• different taxable shares.

  • From unrefunded GST paid by businesses on intermediate inputs and capital purchases

    • o TE for an item i is:

      TEiBusiness=BenchmarkExisting
    • o Existing system:

      TableShareExisting×GSTrateExisting×Expenditure1+EffectiveTaxRate(2014)×ESSBenchmark
    • o Benchmark system:

      TableShareBenchmark×GSTrateBenchmark×Expenditure1+EffectiveTaxRate(2014)×ESSBenchmark,

where ESS stands for Exempt Supply Share (i.e., exempt supply/total supply) by industry.

54. The priority for upgrading the estimates of TEs in the GST is to use updated SUT data as they become available. Moreover, various assumptions and aspects of the GST Model should be revisited, including:

  • I. Taxable shares:

    • o The taxable share of the various commodities in the SUTs (that are either exempted, zero-rated, taxable at 6 percent, or taxable 12 percent) should be updated to reflect more recent information.

    • o Updating these shares requires close collaboration with the National Bureau of Statistics.

  • II. Shifting of GFCF by industrial sector:

    • o The model should be finetuned to account for the share of residential construction in the construction commodity.

    • o The allocation using depreciation of fixed capital should be revisited.

  • III. GST registration threshold:

    • o The model can be finetuned to account for the registration threshold. For example, the GST taxpayer database can be matched with the business income taxpayer database to analyse the overall value-added (essentially wages and salaries plus profits) of unregistered businesses versus value-added of all businesses by sectors that are subject to the GST. For example, if the matching of the GST and BPT data reveals that value-added of unregistered businesses in the Arts, entertainment and recreation & Other service activities industry (data from the BPT) represents 2 percent of the overall value-added of this sector (again using data from the BPT), then we should probably adjust accordingly the taxable proportion of commodities produced by this sector (i.e., the commodity “other services”).

  • IV. Input tax credit refunds

    • o The GST model assumes no delays in the refunds. If the amount of input tax credit exceeds the amount of GST collected, the model assumes that the business will receive a refund for the overpaid GST. This can result in understating the GST if refunds are not issued and the overpayment cannot be used to offset other taxes owed.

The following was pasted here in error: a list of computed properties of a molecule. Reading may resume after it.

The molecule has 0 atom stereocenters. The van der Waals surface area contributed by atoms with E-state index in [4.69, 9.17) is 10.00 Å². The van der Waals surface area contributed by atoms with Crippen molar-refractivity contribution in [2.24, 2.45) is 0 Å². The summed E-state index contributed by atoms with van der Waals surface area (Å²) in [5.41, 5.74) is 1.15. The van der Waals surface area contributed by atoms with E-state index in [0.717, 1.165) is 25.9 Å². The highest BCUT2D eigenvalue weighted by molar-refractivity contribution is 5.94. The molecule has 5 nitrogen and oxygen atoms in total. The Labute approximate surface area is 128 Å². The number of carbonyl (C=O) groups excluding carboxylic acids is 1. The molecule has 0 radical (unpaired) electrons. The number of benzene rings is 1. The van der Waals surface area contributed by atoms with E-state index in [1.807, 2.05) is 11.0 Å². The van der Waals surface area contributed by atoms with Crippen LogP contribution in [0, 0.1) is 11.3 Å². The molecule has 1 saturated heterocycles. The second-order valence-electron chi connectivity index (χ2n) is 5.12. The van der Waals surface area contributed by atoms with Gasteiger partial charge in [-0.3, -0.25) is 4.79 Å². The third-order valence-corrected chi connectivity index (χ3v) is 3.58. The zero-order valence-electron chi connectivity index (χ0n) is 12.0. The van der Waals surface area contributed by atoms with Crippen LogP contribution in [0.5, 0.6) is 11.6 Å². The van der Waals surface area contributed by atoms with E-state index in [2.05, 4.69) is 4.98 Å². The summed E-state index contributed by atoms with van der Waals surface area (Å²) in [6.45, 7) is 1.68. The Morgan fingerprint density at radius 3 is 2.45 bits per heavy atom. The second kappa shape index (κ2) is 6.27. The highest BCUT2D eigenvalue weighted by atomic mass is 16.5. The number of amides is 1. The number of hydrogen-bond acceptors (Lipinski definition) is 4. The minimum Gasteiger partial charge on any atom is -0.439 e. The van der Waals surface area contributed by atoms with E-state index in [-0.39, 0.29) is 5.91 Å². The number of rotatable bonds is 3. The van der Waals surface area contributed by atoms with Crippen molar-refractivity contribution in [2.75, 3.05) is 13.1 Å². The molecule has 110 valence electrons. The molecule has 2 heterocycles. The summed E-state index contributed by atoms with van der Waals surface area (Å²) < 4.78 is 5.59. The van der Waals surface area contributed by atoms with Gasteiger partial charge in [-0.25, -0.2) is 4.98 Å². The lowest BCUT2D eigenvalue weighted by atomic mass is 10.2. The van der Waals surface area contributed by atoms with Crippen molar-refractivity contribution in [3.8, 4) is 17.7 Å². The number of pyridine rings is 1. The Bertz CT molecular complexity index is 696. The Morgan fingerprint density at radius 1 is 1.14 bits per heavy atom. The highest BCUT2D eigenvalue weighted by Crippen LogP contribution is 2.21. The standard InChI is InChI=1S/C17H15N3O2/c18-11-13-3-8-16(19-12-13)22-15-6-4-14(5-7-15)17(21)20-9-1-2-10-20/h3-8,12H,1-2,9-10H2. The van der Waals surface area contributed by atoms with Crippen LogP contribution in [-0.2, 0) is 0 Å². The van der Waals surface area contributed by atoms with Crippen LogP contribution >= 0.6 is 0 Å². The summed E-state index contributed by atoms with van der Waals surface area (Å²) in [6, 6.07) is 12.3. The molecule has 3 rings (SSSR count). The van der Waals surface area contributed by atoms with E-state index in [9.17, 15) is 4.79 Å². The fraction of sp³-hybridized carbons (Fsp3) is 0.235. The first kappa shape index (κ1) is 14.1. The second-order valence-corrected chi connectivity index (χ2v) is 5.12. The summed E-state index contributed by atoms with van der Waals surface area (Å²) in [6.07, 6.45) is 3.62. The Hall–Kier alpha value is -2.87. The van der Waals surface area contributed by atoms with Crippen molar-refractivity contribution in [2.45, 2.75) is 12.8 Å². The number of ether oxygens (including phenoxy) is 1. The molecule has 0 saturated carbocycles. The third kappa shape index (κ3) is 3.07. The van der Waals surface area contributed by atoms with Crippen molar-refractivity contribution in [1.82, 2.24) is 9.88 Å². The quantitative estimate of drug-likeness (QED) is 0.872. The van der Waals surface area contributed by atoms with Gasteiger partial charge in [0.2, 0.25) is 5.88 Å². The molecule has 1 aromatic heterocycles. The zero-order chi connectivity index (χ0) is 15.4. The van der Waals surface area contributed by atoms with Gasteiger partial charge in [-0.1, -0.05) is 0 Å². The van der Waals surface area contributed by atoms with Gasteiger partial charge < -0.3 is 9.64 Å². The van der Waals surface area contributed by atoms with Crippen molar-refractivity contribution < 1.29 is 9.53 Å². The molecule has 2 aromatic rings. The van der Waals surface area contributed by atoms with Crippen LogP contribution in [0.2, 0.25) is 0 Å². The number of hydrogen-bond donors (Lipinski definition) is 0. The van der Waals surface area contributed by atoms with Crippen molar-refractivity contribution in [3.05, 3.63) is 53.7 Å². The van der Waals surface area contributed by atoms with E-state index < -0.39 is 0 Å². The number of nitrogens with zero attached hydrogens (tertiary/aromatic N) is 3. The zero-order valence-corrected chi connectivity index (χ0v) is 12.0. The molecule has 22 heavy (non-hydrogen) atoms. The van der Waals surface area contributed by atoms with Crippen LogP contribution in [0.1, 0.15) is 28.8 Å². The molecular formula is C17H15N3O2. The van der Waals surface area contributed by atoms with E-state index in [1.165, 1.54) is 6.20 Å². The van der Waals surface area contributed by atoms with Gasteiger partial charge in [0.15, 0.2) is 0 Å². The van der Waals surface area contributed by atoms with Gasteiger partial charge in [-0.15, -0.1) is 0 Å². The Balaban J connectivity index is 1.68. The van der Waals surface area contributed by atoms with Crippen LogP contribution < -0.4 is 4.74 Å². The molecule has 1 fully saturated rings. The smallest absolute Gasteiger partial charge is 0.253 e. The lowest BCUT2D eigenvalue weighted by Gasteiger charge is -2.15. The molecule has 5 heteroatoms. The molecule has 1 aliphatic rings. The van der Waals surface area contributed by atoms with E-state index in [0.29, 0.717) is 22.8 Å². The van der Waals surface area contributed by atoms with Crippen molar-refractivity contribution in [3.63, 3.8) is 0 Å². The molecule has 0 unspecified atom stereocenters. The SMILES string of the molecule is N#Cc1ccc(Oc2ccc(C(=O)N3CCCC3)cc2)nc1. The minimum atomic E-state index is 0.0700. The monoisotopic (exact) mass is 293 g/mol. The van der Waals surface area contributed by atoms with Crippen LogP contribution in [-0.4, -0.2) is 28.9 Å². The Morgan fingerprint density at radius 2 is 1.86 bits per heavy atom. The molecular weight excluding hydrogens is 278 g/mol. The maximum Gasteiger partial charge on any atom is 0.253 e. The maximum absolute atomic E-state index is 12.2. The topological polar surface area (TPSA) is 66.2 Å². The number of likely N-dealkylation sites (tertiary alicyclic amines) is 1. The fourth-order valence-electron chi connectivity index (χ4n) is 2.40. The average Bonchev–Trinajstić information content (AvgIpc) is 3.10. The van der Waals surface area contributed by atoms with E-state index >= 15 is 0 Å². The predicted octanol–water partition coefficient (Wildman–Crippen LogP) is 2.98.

• V. GST and CAPEX

    • o Input tax credits associated to business CAPEX that exceed MVR 500K cannot be claimed immediately but rather it is claimed over 3 (or more) years. The current model assumes that GST paid on capital expenditures can be claimed immediately as an input tax credit and it can be refunded. The model should be finetuned to reflect the timing issues associated to the claiming of input tax credits on these large CAPEX.

    • o The impact of these delays should be, in principle, considered as negative tax expenditures as under the benchmark tax system, the input tax credits associated with all CAPEX should are claimed immediately and refunded if necessary.

  • VI. Growth factors

    • o The model employs growth rates using aggregated GST data, based on taxpayer databases. These growth projections should be reviewed and updated regularly.

IV. Reporting Tax Expenditures

55. Installing the appropriate institutional setting for reporting on TEs is critical to ensure the integrity of the estimates. The institutional setup should (i) enable the relevant team (typically the tax policy unit at the MoF) to access and validate the necessary data on a regular basis; and (ii) ensure that the estimation and reporting of TEs are shielded from any potential manipulation of the definitions of TEs or the data and methodology used for the estimation. Given that the TPU is at early stage of development, a joint MoF-MIRA task force (headed by the MoF) can assume the responsibility of estimating TEs and updating the models. The analytical capacity of the TPU should be further developed.

56. With a few exceptions, countries report annually on TEs, typically in conjunction with the annual budget. Many countries adopt a legal requirement to produce TEs. In terms of coverage, the Maldives is recommended to start reporting annually the TEs in the BPT and GST and gradually expand to other taxes. Importantly, as data become available, TEs in the PIT should be estimated and reported. Another area for future work is the international tax aspect—e.g., including an estimate of the revenue implication of deviations from the statutory non-resident withholding tax rate (WHT) on cross-border interest, dividends, rents, royalties, and management fees.